There is no set formula for proving that an individual’s permanent residence is worthy of an NIW. The USCIS has left this decision to be as flexible as possible. However, some of the factors that have previously been considered in successful applications include:
Physicians or healthcare workers that agree to work full-time in locations where there’s a shortage of professionals during a pandemic is an example of foreign workers who would qualify for an NIW waiver.
The second step in the employment-based green card process is filling out an Immigrant Petition for Alien Worker (I-140) form. This petition is what leads USCIS to classify an alien as eligible for an immigrant visa based on one of the previously mentioned employment-based visa categories.
For an individual to qualify under EB-2A and EB-2B, the I-140 form must be completed by an employer sponsor. It can be filed by mail or electronically, but the evidence supporting it must be sent to the corresponding service center.
An NIW replaces the need for both a job offer and the labor certification, which means there is no need to be sponsored by an employer. However, the individual must still prove that they are eligible to enter the nation based on the criteria of EB-2A or EB-2B. To properly petition for an NIW, they must possess an advanced degree or exceptional ability of some kind. If the EB-2C petition is approved, an individual under NIW may self-petition the I-140 form for himself. Since 2016, the approval rate for NIW petitions has been close to 100%.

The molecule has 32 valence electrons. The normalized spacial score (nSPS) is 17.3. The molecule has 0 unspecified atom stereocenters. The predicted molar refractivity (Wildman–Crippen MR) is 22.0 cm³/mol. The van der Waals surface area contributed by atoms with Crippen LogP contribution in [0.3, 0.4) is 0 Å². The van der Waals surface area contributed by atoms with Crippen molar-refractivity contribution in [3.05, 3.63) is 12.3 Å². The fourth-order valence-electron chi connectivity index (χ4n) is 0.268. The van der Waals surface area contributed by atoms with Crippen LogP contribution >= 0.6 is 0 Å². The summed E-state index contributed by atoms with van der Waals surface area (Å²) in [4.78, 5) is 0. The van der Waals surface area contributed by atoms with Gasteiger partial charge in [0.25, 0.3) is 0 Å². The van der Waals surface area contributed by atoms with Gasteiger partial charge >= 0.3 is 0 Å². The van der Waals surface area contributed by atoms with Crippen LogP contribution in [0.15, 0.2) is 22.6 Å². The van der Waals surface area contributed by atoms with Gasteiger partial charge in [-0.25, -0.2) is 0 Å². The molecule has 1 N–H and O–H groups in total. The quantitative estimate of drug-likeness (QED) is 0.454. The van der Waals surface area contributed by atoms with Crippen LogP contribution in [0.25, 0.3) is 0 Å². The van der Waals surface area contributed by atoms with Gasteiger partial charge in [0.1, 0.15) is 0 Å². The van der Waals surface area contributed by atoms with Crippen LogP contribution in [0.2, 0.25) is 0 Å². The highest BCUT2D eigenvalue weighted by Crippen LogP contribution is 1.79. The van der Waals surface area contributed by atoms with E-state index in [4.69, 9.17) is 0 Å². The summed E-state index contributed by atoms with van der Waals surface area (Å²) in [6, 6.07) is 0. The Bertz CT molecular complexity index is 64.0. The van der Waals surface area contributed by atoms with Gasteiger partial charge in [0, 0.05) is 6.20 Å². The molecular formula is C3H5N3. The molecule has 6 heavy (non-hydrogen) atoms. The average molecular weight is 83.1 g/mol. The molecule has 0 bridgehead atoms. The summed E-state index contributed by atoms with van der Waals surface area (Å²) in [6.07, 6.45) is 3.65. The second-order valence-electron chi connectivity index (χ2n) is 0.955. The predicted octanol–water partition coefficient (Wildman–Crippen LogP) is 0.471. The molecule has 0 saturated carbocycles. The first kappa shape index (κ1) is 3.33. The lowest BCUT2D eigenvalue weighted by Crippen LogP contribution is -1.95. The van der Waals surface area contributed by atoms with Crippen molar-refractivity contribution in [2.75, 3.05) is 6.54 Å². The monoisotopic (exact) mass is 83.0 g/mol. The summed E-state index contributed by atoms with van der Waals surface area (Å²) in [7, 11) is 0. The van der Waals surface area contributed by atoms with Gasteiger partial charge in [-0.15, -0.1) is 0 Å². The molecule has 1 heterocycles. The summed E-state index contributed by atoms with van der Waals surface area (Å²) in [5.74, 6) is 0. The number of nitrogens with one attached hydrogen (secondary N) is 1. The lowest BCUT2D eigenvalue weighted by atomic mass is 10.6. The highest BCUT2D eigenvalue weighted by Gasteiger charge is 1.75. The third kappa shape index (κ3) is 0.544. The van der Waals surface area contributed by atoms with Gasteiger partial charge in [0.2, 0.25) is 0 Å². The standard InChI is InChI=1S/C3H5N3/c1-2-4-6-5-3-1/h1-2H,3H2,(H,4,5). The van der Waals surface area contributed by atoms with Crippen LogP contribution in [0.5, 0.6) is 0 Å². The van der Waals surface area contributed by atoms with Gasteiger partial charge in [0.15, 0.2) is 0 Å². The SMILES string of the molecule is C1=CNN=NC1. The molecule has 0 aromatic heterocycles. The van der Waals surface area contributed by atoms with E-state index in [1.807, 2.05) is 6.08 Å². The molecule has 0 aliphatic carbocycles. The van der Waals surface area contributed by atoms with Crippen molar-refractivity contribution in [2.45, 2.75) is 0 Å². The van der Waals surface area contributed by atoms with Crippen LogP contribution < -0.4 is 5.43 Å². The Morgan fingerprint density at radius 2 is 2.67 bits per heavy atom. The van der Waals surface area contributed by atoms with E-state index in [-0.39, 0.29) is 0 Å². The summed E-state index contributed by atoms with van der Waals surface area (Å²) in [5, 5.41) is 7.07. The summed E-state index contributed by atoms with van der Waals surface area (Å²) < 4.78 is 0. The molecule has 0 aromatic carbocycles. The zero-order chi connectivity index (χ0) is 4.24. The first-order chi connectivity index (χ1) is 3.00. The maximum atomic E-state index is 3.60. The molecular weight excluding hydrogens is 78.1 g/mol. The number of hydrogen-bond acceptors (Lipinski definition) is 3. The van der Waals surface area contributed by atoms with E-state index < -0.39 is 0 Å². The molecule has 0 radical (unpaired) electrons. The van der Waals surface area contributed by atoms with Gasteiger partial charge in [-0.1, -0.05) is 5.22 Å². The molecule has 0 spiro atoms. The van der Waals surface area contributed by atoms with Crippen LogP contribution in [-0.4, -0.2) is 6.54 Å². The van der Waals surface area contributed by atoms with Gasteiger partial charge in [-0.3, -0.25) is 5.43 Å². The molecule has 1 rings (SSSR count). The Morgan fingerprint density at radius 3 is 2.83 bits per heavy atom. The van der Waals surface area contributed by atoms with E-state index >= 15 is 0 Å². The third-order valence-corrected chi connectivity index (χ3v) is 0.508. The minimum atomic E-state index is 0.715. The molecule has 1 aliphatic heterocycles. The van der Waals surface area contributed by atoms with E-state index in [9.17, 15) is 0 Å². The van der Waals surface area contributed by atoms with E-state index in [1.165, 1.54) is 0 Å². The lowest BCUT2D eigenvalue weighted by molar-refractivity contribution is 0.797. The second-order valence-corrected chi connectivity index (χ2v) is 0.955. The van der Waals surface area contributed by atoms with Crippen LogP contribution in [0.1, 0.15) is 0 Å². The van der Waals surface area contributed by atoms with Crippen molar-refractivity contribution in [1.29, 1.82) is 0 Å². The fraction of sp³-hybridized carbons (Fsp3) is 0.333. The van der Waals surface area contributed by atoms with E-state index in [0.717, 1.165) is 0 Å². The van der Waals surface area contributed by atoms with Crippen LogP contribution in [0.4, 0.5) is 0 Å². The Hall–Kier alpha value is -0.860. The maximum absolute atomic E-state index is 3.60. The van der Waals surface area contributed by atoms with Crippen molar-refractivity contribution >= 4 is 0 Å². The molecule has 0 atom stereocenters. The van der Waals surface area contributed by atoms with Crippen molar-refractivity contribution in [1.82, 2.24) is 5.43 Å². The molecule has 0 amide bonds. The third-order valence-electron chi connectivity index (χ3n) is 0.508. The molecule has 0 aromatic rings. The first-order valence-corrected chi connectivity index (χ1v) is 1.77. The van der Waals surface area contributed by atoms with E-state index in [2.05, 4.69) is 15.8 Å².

Currently, the U.S. allows roughly 140,000 employment-based green cards to be distributed within a year. Around 40,000 of those are reserved for individuals in the EB-2 category. There’s no cost to file for an EB-2 green card, but it can take 6-8 months for an employer to hear back from the DOL about the certification process.
The second step of receiving a green card that involves the filing of an I-140 petition currently costs $700 by check or money order to the most relevant USCIS regional service center. Once the I-140 is filed, the USCIS will review and make a decision whether or not to approve it. Processing time varies from case to case, but it typically takes no more than 3 months for the approval notice to be issued. It’s important to note that just because an I-140 petition is approved, it does not change your immigration status.
The application for permanent residence is an I-485, which costs between $750-$1,225 depending on an individual’s age. Employment-based applicants can file an I-485 concurrently with an I-140 with all the necessary documentation to speed up the process, but it will still take between 8-14 months to approve this step.
Navigating the employment-based visa process in the U.S. is not easy to do without extensive knowledge of immigration law. There are a multitude of specific details that need to be addressed and can be easily overlooked without the guidance of counsel. The immigration lawyers at Scott D. Pollock and Associates, P.C. have decades of combined experience in helping guide both employers and foreign workers through this complex application process. Reach out as soon as possible to minimize potential risks. Contact a member of our team today 312.444.1940.